Factors that can cause unwanted stress in the workplace

by Nov 5, 2014

There is no denying that the demands of the modern-day workplace puts stress on workers. Stress has a detrimental effect on the health of staff; it also has negative consequences for industry, as workdays are lost through absences, and production suffers.

There are many different causes for stress in the workplace. One of the main reasons is workers and staff feeling unable to cope with the demands made on them. Another reason for workplace stress is a lack of communication. Failure by managers to consult with workers leads to feelings of isolation and frustration, which are ingredients for stress.

Other factors that cause workplace stress include changes and organizational restructuring. Here, once again, the lack of consultation over the changes feeds feelings of frustration and isolation. Workers fearing for their futures, and whether their jobs will last, is another reason for stress in the working environment.

Another major cause of stress is workplace bullying. This is a serious issue and employers would do well to deal with it as soon as it arises. Bullying appears in various guises. It can include a member of the work team being ignored or excluded. Malicious gossip or spreading rumors about a particular worker is also bullying, as it is publicly humiliating to him or her.

Other forms of bullying, committed by workplace managers and superiors, include a worker being assigned tasks that he or she will not be able to achieve. A victim may also be assigned jobs that are meaningless, while constantly being demeaned for his or her efforts and thus placing him or her under increasing levels of stress.

That bullying is now taken seriously by businesses is exemplified by the fact that October is now “National Bullying Prevention Month.” With its own website, www.stopthatnow.org, the National Workplace Coalition brings together interested parties, such as legal experts, business consultants, employees and labor leaders in a bid to highlight and eventually eliminate the scourge of bullying in the workplace.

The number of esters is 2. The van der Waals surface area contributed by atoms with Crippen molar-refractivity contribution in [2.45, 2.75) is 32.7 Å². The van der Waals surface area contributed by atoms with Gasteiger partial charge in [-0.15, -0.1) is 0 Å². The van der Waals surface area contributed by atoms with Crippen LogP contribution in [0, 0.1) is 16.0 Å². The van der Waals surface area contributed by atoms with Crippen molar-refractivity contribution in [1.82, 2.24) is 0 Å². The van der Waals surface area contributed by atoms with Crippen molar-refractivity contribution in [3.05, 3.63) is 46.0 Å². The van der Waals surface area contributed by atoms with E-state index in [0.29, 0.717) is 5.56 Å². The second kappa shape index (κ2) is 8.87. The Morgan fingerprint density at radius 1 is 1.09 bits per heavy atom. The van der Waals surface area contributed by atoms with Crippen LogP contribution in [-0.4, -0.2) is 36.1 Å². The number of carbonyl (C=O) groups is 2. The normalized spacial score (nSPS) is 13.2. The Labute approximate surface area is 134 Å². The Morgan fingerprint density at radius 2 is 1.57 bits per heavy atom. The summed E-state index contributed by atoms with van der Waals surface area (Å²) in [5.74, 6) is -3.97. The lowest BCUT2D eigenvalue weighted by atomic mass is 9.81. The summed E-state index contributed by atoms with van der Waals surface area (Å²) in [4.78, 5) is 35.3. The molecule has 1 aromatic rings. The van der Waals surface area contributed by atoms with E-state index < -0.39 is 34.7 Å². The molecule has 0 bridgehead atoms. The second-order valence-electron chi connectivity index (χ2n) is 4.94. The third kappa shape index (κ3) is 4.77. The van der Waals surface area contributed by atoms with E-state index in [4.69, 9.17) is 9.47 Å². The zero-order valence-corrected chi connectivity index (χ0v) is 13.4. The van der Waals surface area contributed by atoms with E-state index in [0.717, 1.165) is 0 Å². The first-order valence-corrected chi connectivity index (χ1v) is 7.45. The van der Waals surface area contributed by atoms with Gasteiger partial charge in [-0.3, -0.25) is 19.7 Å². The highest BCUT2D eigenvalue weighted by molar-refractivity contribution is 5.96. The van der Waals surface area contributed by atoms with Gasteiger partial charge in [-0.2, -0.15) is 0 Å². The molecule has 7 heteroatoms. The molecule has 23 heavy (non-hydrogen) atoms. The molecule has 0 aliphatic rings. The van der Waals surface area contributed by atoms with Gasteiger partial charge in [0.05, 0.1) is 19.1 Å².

While the campaign against bullying is a positive move, more can be done, by both employers and employees alike to relieve the causes of stress in the workplace.

Behavior in the workplace should be civil between management and employees and among the workers themselves. Employers can also play their part in relieving stress by ensuring demands are reasonable and that employees can deal with their workloads. Workers should also be able to receive necessary support from both workplace colleagues and management. Importantly, staff should be able to understand the roles assigned to them and informed of any changes well in advance.

Unfortunately, stress and resulting depression can sometimes lead to workers turning to drugs and alcohol. Employers can be proactive and take steps toward helping staff with a process called oral fluid testing. This should be done privately, away from others in the workplace, and involves swabbing the mouth to detect the presence of drugs or narcotics in the body.

Collaboration between workers and employers and a change in workplace practices can serve to reduce both stress and bullying at work and will be beneficial to all.

Do you know how much money chronically bad behavior costs your company? Spoiler alert – it’s a LOT higher than you want it to be. Download our data and worksheet to see how it’s costing your organization and what you can do to fix it.

 

About Catherine Mattice

Catherine Mattice, MA, SPHR, SHRM-SCP is President of consulting and training firm, Civility Partners, and has been successfully providing programs in workplace bullying and building positive workplaces since 2007. Her clients include Fortune 500’s, the military, several universities and hospitals, government agencies, small businesses and nonprofits. She has published in a variety of trade magazines and has appeared several times on NPR, FOX, NBC, and ABC as an expert, as well as in USA Today, Inc Magazine, Huffington Post, Entrepreneur Magazine, and more. Catherine is Past-President of the Association for Talent Development (ATD), San Diego Chapter and teaches at National University. In his book foreword, Ken Blanchard called her book, BACK OFF! Your Kick-Ass Guide to Ending Bullying at Work, “the most comprehensive and valuable handbook on the topic.” She recently released a second book entitled, SEEKING CIVILITY: How Leaders, Managers and HR Can Create a Workplace Free of Bullying.

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